A person who dies without a will is known as ‘dying intestate’.
This can make sorting out their estate a bit more complicated because the law decides who inherits the estate according to certain criteria called ‘intestacy rules’.
If there’s a relative or friend who is willing and able to sort out the estate, they can apply for a ‘grant of letters of administration’ - also known as grant of representation, grant of probate, or confirmation (in Scotland).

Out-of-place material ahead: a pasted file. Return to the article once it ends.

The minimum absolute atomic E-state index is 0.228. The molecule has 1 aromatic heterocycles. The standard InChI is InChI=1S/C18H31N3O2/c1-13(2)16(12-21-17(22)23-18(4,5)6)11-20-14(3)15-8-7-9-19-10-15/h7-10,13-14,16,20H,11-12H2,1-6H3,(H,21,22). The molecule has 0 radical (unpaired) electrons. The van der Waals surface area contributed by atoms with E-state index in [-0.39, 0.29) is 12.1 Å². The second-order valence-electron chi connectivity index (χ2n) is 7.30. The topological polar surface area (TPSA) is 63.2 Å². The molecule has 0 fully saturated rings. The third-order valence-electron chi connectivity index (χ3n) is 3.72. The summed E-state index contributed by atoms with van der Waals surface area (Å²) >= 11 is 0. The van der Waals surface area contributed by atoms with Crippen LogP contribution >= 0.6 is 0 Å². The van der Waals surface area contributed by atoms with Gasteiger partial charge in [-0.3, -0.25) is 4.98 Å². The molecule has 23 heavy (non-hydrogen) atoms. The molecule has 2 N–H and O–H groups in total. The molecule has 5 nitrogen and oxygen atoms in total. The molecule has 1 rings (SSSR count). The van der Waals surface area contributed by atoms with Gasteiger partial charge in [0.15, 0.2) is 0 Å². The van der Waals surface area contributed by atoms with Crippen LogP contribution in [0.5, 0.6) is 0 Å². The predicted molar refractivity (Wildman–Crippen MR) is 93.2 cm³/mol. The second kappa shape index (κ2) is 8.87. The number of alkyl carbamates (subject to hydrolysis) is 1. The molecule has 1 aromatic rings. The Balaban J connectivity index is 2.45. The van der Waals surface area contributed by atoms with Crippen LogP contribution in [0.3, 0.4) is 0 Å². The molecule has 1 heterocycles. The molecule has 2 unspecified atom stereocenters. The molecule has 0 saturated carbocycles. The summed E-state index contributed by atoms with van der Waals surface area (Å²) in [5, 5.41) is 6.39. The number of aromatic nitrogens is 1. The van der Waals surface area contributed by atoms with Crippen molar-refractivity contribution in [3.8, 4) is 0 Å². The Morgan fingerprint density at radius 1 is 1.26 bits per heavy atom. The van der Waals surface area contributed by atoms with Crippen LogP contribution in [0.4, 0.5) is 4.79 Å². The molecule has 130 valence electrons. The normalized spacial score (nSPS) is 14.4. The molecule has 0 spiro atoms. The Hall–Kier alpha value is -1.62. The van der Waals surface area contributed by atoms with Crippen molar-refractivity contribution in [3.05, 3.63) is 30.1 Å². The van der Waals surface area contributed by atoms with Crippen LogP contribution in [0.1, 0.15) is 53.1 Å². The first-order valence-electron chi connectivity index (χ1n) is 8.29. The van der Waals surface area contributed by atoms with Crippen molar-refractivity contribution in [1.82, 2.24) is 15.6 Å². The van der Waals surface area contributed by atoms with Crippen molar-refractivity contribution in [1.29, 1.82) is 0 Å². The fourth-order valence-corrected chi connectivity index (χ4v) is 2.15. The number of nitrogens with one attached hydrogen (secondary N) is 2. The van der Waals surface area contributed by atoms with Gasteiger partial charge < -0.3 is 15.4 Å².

This grant makes them the ‘administrator’ of the estate and allows them to value the estate, pay any debts and distribute the estate according to the intestacy rules.
Sorting out an estate without a will usually takes more time. So, the sooner you apply for probate, the sooner you can distribute the estate to heirs.
If there are no surviving relatives, the person’s estate passes to the Crown.
HM Treasury is then responsible for dealing with the estate.
If you choose to take on the job of administering the estate, you can:
- use a probate specialist, or
- sort out the estate yourself.